A year ago, I demanded 4G wireless from the powers that be. Just last month, the FCC set about fast-tracking carrier rollouts. This week, 4G operator Clearwire came closer to making my dream come true, pushing even further ahead of lumbering giants like Verizon and AT&T — but only for now.
Clearwire, 51% of which is owned by Sprint, announced Wednesday it has pulled down an additional $1.49 billion in funding from partner companies, bringing its total funding to around $1.8 billion, or about a third of the remaining cash it will need to wire up its entire WiMAX national network.
With WiMAX already up and running in 18 regions across the country, you’d think other telecoms would be concerned. But they’re not — at least according to Motorola, which plans to make both WiMAX and LTE handsets. Motorola doesn’t deny that WiMAX will stay far ahead of LTE; in fact, the company’s senior VP for wireless believes the WiMAX head-start will be counted in years, not months, according to InformationWeek. But few 4G phones will be available for consumers to buy in the meantime, so 4G speeds will be relegated to USB dongles for laptops and a few select smartphones while handset manufacturers catch up.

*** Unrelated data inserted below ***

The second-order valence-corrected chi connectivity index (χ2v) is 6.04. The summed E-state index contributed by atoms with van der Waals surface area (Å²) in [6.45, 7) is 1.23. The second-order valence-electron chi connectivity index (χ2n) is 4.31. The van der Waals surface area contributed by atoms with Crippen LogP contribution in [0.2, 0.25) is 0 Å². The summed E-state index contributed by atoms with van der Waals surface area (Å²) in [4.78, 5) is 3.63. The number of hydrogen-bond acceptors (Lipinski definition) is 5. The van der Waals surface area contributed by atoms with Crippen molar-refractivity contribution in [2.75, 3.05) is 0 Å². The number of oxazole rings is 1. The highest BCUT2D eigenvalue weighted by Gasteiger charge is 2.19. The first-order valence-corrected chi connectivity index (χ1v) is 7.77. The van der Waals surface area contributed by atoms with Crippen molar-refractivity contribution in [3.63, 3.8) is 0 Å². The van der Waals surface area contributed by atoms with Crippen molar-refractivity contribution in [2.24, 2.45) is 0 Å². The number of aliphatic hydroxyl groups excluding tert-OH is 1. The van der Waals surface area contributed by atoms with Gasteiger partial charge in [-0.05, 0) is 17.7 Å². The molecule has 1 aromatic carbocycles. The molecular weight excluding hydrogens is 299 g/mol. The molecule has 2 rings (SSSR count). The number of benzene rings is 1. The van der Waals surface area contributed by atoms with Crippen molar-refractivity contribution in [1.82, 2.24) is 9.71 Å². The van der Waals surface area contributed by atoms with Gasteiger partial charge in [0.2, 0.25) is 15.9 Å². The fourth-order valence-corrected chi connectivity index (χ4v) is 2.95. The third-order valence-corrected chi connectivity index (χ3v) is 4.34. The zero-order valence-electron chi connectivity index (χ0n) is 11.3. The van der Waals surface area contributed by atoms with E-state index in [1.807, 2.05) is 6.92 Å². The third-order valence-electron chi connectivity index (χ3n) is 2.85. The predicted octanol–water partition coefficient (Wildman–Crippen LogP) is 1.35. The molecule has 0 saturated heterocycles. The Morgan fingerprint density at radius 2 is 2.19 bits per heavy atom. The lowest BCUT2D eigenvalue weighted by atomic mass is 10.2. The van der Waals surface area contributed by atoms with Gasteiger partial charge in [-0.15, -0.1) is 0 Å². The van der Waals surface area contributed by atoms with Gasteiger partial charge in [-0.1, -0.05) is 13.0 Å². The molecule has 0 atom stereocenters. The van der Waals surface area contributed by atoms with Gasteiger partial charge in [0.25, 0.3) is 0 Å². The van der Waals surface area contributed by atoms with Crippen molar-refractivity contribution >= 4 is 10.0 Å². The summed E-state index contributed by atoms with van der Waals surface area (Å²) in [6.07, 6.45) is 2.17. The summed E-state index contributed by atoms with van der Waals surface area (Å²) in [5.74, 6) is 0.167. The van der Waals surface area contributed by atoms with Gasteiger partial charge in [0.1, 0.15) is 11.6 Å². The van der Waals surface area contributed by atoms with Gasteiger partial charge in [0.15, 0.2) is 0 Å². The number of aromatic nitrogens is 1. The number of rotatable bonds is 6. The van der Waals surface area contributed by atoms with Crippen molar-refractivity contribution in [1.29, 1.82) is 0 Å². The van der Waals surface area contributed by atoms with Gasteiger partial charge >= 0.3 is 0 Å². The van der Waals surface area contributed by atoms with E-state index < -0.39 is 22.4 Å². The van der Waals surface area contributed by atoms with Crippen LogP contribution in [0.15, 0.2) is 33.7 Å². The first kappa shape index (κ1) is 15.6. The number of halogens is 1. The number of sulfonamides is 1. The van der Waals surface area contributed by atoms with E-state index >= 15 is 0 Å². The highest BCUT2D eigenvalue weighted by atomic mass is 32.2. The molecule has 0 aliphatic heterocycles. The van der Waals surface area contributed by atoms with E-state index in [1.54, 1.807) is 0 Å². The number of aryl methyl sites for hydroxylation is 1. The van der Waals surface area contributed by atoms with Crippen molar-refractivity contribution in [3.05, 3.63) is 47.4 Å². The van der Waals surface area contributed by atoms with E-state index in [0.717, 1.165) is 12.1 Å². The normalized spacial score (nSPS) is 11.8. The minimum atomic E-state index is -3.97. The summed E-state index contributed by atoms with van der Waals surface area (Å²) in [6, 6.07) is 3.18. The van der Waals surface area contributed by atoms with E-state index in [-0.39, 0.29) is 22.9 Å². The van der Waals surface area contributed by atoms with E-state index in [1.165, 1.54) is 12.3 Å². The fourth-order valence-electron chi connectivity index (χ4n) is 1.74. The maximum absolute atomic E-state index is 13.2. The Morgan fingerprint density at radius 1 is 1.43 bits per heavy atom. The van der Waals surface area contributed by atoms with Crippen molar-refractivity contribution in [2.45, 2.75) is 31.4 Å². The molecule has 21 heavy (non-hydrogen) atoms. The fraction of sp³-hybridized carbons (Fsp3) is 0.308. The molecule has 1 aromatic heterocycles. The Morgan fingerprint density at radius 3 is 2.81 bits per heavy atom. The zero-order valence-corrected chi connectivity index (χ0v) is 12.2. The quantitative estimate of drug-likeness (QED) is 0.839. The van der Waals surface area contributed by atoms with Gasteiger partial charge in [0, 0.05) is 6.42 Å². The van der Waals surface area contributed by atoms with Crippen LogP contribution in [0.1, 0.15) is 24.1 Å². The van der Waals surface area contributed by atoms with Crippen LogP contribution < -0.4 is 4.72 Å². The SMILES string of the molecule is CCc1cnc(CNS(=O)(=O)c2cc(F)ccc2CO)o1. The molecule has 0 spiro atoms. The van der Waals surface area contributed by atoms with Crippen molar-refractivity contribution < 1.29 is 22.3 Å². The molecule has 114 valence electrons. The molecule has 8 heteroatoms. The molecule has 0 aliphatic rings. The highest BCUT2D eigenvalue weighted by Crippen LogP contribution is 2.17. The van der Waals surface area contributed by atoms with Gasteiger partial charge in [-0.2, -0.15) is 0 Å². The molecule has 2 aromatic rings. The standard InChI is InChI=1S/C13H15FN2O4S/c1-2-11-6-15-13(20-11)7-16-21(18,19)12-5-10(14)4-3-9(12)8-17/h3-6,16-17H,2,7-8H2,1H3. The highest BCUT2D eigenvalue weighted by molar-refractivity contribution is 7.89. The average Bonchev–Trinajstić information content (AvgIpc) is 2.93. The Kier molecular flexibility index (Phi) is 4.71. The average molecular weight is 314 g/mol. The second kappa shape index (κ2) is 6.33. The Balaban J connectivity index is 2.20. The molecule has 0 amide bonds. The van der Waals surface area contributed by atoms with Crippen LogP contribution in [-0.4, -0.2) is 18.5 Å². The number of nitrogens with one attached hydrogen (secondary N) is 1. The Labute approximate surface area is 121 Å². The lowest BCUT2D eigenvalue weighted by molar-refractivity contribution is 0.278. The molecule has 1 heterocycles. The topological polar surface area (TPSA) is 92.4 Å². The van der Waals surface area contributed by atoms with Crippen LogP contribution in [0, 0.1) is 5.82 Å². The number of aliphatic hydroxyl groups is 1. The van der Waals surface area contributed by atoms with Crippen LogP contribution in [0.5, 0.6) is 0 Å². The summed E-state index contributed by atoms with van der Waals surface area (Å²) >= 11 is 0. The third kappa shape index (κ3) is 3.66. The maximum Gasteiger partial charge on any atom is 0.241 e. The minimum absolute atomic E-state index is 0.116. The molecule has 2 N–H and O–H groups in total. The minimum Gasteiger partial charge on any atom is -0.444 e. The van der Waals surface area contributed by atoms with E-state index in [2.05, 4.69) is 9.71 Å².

Once LTE picks up pace, it will offer “substantially more robust” networks, says InformationWeek, and the qualitative difference will likely cause Clearwire’s lead to erode. The pace will pick up fast: Verizon’s infrastructure partners are planning to have a LTE-based networks up and running in at least 25 regions next year.